The mask comes off

The Economist reports that Hugo Chavez is done pretending:

Hugo Chávez worries ever less about maintaining a semblance of democracy

OPPONENTS of Hugo Chávez have often bewailed his knack of cloaking authoritarianism in outwardly democratic forms. So perhaps they should be grateful that the Venezuelan president is increasingly abandoning the pretence. On January 23rd—a date on which the country commemorates the 1958 uprising that ousted its last military dictator—cable-television operators were told to stop carrying RCTV, a pro-opposition channel. It was the latest in a series of recent moves that have placed Mr Chávez’s elected regime within a hair’s breadth of dictatorship.

Three years ago RCTV’s broadcasting licence was not renewed, confining it to cable. Now the government has ruled that, despite being a cable channel, it (and many other channels) must obey a broadcasting law that requires it, among other things, to transmit the president’s lengthy speeches live, whenever he feels like it. The urge came over him almost immediately, at a political rally. When RCTV declined to oblige him, its fate was sealed. . .

If the September elections were run according to the constitution, which mandates proportional representation, Mr Chávez would surely lose his strong parliamentary majority. But a new electoral law allows the largest single group to sweep the board. The government-dominated electoral authority redrew constituency boundaries this month, with the effect of minimising potential opposition gains. The closure of RCTV, one of the main outlets for anti-Chávez voices, seems to follow the same logic.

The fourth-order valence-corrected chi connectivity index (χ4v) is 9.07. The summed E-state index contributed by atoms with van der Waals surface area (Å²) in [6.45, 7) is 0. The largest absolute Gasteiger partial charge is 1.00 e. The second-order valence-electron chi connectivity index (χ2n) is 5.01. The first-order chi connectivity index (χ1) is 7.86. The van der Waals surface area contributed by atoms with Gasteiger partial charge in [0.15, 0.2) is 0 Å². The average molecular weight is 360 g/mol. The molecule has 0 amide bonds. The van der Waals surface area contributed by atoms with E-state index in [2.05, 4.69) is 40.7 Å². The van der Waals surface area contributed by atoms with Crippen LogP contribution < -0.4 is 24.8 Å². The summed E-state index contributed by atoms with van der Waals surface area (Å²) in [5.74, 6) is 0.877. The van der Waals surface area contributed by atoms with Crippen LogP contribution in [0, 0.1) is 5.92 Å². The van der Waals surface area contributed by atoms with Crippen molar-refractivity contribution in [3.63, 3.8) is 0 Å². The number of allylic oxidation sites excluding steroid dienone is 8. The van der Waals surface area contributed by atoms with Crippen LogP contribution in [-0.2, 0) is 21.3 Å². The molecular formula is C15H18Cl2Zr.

In his annual address to Parliament, earlier this month, the president announced (to no one’s surprise) that he was now a Marxist. He no longer pays lip-service to the separation of powers, which in practice disappeared some time ago. The head of the Supreme Court, Luisa Estella Morales, said last month that such niceties merely “weaken the state”. A leading member of the ruling United Socialist Party, Aristóbulo Istúriz, called for the dismantling of local government, which Mr Chávez wants to replace with communes.

The 1999 constitution guarantees property rights and the existence of private enterprise. But the president now says that private profit is the root of all evil. Callers to the government’s consumer-protection body, Indepabis, find its hold-music is a jingle about evil capitalists. Insisting that his recent currency devaluation was no excuse for price rises, Mr Chávez had Indepabis close down hundreds of stores for “speculation”. He told Parliament to change the law on expropriations and seized a French-controlled supermarket chain to add to the government’s new retail conglomerate, Comerso.

I thought that Chavez was doing a perfectly lousy job pretending already, but I’m glad (in a way) that it’s beyond dispute now.

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